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Clive Rose, Getty Images
Entertainers perform during the closing ceremonies of the Vancouver 2010 Winter Olympics at BC Place Stadium on Sunday in Vancouver.

VANCOUVER, B.C. — Mourning the death of an athlete, the 2010 Olympics started with solemnity and sadness.

Celebrating the most gold medals ever won by a host country and what they view as a wildly successful endeavor, the closing ceremonies were notable for their humor and light-heartedness.

The event started with the raising of the fourth leg of the indoor torch. A technical glitch kept it from rising out of the floor of BC Place during opening ceremonies and some saw it as a sign of trouble. Organizers were even asked what they would do to make up for the gaffe, which they felt was an insult to Olympic gold medalist Catriona LeMay Doan, who stood motionless, while the other famous torchbearers lit their legs of the cauldron.

As the lights dimmed, and the music started, fireworks sputtered from the hole where the fourth leg still lay down in the floor. Then a rubber chicken came flying out, complete with sound effects.

A suspender-wearing engineer pulled the leg up, much to the delight of the crowd, which screamed when Doan appeared center stage holding her lit torch.

She then ignited the cauldron and disappeared through the floor.

The organizers proved, they are nothing if not resilient and good humored.

"I believe we Canadians tonight are stronger, more united, more in love with our country and more connected with each other than ever before," said John Furlong, CEO of the Vancouver Organizing Committee, who has dealt with his share of problems, mishaps and tragedy during the past three weeks. "If the Canada that came together on opening night was a little mysterious to some, it no longer is. Now you know us … eh?"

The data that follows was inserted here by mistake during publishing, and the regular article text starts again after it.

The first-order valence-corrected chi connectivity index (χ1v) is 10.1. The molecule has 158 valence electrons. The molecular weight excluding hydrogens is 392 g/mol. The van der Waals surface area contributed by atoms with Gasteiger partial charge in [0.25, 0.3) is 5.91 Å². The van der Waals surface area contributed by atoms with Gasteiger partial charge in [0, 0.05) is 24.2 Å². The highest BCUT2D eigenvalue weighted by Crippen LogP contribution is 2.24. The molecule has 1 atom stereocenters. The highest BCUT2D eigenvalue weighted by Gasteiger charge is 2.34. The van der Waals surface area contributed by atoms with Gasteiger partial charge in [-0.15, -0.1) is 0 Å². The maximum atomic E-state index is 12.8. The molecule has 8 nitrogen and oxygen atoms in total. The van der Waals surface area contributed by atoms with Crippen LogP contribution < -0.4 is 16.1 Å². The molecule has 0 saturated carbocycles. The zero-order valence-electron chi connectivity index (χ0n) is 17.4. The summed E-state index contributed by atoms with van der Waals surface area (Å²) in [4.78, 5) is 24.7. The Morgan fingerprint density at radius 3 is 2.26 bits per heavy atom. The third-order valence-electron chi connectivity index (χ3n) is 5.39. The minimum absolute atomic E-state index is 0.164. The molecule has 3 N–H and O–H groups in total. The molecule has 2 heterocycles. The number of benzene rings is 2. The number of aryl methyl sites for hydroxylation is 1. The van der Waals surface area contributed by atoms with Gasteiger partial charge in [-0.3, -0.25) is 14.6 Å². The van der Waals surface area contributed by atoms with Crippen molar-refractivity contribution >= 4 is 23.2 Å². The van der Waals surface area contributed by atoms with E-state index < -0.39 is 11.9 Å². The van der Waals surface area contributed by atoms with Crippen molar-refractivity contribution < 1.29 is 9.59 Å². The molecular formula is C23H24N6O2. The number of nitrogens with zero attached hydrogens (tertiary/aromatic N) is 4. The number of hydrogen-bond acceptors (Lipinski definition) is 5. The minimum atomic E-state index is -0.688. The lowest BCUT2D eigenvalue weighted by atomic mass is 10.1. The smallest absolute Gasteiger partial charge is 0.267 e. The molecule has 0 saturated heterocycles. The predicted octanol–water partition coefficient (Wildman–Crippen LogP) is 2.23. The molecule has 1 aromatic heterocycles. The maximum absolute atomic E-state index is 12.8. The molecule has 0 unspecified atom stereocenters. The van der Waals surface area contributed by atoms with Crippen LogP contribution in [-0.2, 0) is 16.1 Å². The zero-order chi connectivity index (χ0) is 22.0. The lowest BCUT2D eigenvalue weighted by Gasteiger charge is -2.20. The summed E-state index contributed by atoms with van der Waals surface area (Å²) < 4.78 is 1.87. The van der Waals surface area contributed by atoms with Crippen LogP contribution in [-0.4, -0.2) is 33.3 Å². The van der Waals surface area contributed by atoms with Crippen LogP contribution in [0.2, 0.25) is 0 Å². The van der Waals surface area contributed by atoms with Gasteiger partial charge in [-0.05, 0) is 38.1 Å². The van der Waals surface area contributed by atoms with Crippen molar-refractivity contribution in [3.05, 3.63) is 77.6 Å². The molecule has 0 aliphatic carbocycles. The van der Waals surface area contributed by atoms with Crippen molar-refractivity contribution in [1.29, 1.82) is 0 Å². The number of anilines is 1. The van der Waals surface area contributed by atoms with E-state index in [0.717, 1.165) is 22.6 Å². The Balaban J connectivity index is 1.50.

Furlong acknowledged every difficulty, from the death of Nodar Kumaritashvili, a luge athlete from Georgia who died in a training accident before the Games began, to the weather problems at Cypress Mountain that forced delays and caused organizers to cancel nearly 30,000 spectator tickets.

"Alexandre (Bilodeau, mogul skier), your first gold medal gave us all permission to feel like and behave like champions," he said. "Our last one (hockey) will be remembered for generations."

Hosting the Olympics, he said, would hopefully inspire the world's youths to "grow up and experience the pleasure of sport."

After his comments, International Olympic Committee president Jacques Rogge spoke briefly and declared the Games closed (to groans, as the crowd was too polite, too Canadian to boo).

Legendary Neil Young performed a song he wrote, "Long May You Run," and then the flame was extinguished.

The real party began after that with appearances by actor Michael J. Fox, who grew up in British Columbia, actress/writer Catherine O'Hara, a Toronto native, and actor William Shatner, who is a native of Montreal.

Their short, humorous-bits about being Canadian were followed by a cultural presentation on the country, complete with giant, inflatable beavers, moose and huge cutouts on rollers of Royal Canadian Mounties and hockey players.

The event concluded with a 30-minute concert featuring artists Michael Buble, Nickelback, Avril Lavigne, Alanis Morissette, Simple Plan and Hedley.

The ceremony also included a cultural presentation from the next host city, Sochi, Russia, that was stark contrast to Vancouver's send off.

While the Canada's cultural presentation poked fun at the country's unique habits — they say they're sorry a lot, and they're sorry they don't do it more — and embraced their quirks, the presentation from Sochi highlighted classical ballet and symphony music that indicated the country's plan to show off their culture, their grace and their sophistication four years from now.

And while most dignitaries politely waved from the suite of well-dressed, well-heeled VIPs, Canadian Prime Minister Stephen Harper wore the now iconic red torchbearer mittens as he waved a Canadian flag from the dignitary section.

Vancouverites, in their final moment on the world stage, seemed bound and determined to show that they want to be known as patriotic, funny and friendly, as much as they are known for being earnest and polite.

"That quiet, humble national pride we were sometimes reluctant to acknowledge seemed to take to the streets as the most beautiful kind of patriotism broke out all across our country," Furlong said. "So many new, dazzling applications for the maple leaf, so many reasons to smile and be joyful."

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